ANS1400F Words, Deeds, Bones And Things

This course is an introduction to Anthropology. Anthropology is explored through four contingent entry points: "Words" focuses on intra- and cross-cultural meaning making; "Deeds" examines the individual's agency within social contexts; "Things" analyses interaction with objects and "Bones" introduces basic principles of archaeology. The course privileges hands-on immersion into anthropology and provides an overview of its complex history. As an introductory course, we use content that engages the diversity of students’ life worlds and is cognisant of our African location. We employ innovative teaching and delivery methods, including multilingual pedagogies and digital literacy, which allow more time for active engagement and the development of critical reading and writing skills in the Humanities.

ANS1401S Introduction To The Social Anthropology Of Development And Difference

Examining social phenomena comparatively allows us to understand that what we take for granted is the result of complex processes that produce different social forms in different places over time. An introduction to anthropology’s comparative perspective, the course explores anthropology’s
theoretical underpinnings and methodological approaches. It includes a small research project that will enable students to think about methodological and ethical issues in research.

ANS2401F Medical Anthropology

Comparative anthropological approaches to the social-cultural aspects of health, disease and health care; health-related beliefs and behaviour in a range of different social contexts and global health formations; 'traditional' healers and the transmission of health-related knowledge. The course is particularly concerned with comparative social-cultural understandings of HIV/AIDS and TB, and includes a small field research/exercise project that is likely to focus on that issue as it manifests in southern Africa.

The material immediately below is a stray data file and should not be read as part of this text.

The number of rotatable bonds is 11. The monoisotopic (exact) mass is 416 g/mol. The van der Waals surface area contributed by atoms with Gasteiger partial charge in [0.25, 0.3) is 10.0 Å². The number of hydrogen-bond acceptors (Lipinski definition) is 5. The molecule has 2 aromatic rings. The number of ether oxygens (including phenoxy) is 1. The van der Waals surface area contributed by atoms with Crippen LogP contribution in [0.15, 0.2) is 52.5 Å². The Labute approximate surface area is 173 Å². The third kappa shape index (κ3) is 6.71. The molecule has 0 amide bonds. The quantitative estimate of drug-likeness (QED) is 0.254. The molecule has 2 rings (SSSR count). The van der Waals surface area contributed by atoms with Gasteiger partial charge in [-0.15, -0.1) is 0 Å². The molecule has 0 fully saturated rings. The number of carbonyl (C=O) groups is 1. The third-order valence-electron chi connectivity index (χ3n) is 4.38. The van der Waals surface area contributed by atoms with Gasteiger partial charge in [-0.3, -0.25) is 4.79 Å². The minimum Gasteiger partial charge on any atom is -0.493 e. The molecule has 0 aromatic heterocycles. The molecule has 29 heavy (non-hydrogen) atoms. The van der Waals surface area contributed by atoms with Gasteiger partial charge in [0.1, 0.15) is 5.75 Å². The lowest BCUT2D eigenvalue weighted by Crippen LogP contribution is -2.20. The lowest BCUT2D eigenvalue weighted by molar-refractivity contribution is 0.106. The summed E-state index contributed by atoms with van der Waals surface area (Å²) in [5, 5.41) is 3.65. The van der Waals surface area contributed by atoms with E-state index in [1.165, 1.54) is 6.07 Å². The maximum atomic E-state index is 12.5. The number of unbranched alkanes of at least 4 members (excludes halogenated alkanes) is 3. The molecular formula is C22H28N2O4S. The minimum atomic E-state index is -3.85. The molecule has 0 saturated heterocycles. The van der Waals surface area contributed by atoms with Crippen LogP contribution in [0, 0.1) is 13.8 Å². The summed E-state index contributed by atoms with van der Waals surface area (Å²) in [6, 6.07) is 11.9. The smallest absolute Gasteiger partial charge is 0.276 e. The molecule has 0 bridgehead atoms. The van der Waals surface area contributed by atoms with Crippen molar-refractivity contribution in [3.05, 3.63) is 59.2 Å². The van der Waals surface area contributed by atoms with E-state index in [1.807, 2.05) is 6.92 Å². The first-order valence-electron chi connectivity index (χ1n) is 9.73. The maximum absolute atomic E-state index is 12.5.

ANS2402S Anthropology Of Power And Wealth

This course examines the symbiotic relationship between power and wealth. Part I explores power, how it is produced, the way it works and its relationship with inequality; Part II examines the production and circulation of wealth through the lens of economic anthropology; Part III focuses on neoliberalism through an anthropological critique of colonisation and development. The course includes a short ethnographic project.

ANS2400Z Anthropological Fieldwork

This course comprises participation in a short, supervised fieldwork trip resulting in a compulsory written report. A co- and/or pre-requisite for participation in this fieldwork is the successful completion of small fieldwork exercises, and reports on each, as required by the other courses taken towards the major in Anthropology. (Students who complete an independent supervised ethnographic study for the elective course ANS3402FS may be exempted from the requirement to complete ANS2400Z for purposes of the major in Anthropology.)

ANS2404S Anthropology Of Rural Environment (NOT OFFERED IN 2024)

ANS3400F The Challenge Of Culture

The course explores theories of culture and their historical development, examining how they have been applied in specific contexts and tracing epistemological limitations. Spanning a range of approaches and critical perspectives, the course interrogates how we understand human world-making practices and the relations, connections and schisms between people, environments and things. It uses a range of comparative ethnographic examples, drawn from around the world to demonstrate how theory has been applied. It includes at least one small field research project/exercise.

ANS3401S Anthropology Through Ethnography

The course analyses ethnographic praxis to teach practical research skills and engage critically with disciplinary knowledge practices and their legacies. Students develop and refine an ethnographic research project by drawing on critical traditions within anthropology. The course uses individual and collaborative approaches to enable students to understand knowledge-power relations and to develop an ethical critical epistemology

ANS3402F/S Special Topic